Business had just started to come back a bit after they started opening a little in the summer. They only allowed small weddings with 10 to 20 people. And then, a month before this latest lockdown, people started to get married a little more. They realized it’s not going to get better any time soon so they went ahead with their weddings. But then, suddenly, the government decided on this second lockdown.

Normally, in the winter I have hardly any work. Summer is the biggest season for me. The work I do during the summer months makes up for the whole year. And, suddenly, this year we didn’t have the summer.

ALL ISRAEL NEWS: What has been the most challenging aspect of these lockdowns?

ARIEL: First of all, I am a person that really loves to work. I love to go out and to do stuff and for me it is a very hard thing to sit at home and do nothing. Everybody else went back to work after first lockdown, and I felt it’s not fair, we are left behind.

Second, of course I lost a lot of income because summer makes enough money for the whole year. The government started last month to give an amount for the loss, but it is not as much as I used to make. In the summer I work almost every day. I didn’t count, but I probably had dozens of weddings booked. Sometimes I also work on photoshoots for catalogues for wedding dresses. But that stopped too since its not worth paying a crew if there are no weddings, and other events. We were supposed to shoot abroad a catalogue in Turkey, that was canceled. 

This lockdown brings us to the winter. We hardly have anyway work during the winter so it’ll be almost a year of no work for me.

ALL ISRAEL NEWS: Did you get any work during that brief window when some couples went ahead with their weddings?

ARIEL: I did three or four, and everyone wants a “corona discount” these days so I gave them a discount. They wouldn’t hire me if I didn’t. It was so few though, and it was for a small amount of people at the wedding.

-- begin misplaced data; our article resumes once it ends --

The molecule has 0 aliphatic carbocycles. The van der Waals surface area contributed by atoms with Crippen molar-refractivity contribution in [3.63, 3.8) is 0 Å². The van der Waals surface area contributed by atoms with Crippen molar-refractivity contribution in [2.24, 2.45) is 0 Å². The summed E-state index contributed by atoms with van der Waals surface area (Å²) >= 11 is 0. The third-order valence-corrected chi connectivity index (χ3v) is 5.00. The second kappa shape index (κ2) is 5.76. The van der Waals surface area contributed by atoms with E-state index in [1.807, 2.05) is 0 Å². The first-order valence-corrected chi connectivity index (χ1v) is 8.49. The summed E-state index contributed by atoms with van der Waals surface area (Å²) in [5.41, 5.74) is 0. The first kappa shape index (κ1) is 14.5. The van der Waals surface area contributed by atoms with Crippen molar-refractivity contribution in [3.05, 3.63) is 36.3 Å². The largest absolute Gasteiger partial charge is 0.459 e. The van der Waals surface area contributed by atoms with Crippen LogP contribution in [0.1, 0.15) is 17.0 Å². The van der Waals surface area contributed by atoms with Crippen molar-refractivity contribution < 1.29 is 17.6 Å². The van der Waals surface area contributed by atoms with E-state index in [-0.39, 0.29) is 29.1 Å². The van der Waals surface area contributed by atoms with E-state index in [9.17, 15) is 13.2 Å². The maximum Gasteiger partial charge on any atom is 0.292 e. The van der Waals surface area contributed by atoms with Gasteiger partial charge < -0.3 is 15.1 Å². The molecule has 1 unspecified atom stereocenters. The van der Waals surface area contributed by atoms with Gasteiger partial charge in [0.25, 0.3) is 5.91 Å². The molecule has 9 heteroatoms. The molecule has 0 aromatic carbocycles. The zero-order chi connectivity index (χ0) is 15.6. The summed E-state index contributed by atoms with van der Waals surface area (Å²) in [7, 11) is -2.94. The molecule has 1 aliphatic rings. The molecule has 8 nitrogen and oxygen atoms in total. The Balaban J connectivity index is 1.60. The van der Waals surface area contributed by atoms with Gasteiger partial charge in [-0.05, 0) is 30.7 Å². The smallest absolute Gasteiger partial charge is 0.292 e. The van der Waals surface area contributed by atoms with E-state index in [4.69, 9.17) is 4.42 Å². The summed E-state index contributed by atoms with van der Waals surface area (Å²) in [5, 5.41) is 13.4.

I tried to get other work. I thought maybe I’ll work at a hair salon, but nobody wanted to take new workers anyway because people are trying to save money. And since I haven’t work as a hairdresser for so many years, they would need to teach me from scratch and no one wants to take that on now. 

Suzy Ariel specializes in makeup and hair for weddings. (Photo: Rotem Barak)

ALL ISRAEL NEWS: In those few instances when you worked at a wedding, were you worried about catching COVID? How did you handle it?

ARIEL: I was worried. A lot of my friends, colleagues and photographers got it on the job. We have a makeup artists group and everyone would fill in for each other. Someone would say “I got the virus. Who can take my place?” And we would fill in for each other. 

The few times I did work I wore a mask and I asked the bride to be alone in the room. Usually they bring 20 to 30 friends and family. The fewer people there were, the better. That’s how I avoided getting infected. 

It was a big worry. Every day you are worried about getting a message that you have to go into quarantine. It never happened, thank God.

ALL ISRAEL NEWS: What are you thinking for the future?

ARIEL: I have a few more months and then I will have to find something different if the government cannot find a solution. It is impossible to sit at home, both financially and because of my personality.

This business is a little problematic because things like coronavirus can kill it.

For me to build the business again is going to be hard. For so long I haven’t posted any new photos of my work. I will have to promote the business from scratch. You have to put yourself back at the center of attention in the wedding world, put yourself out there.

I am sad because I thought by the summer the restrictions would end. It’s taking so long and nobody knows how it will end. Nobody has the solution yet. I feel a lot of hopelessness, even a little depression. To sit at home and not to be able to create is hard.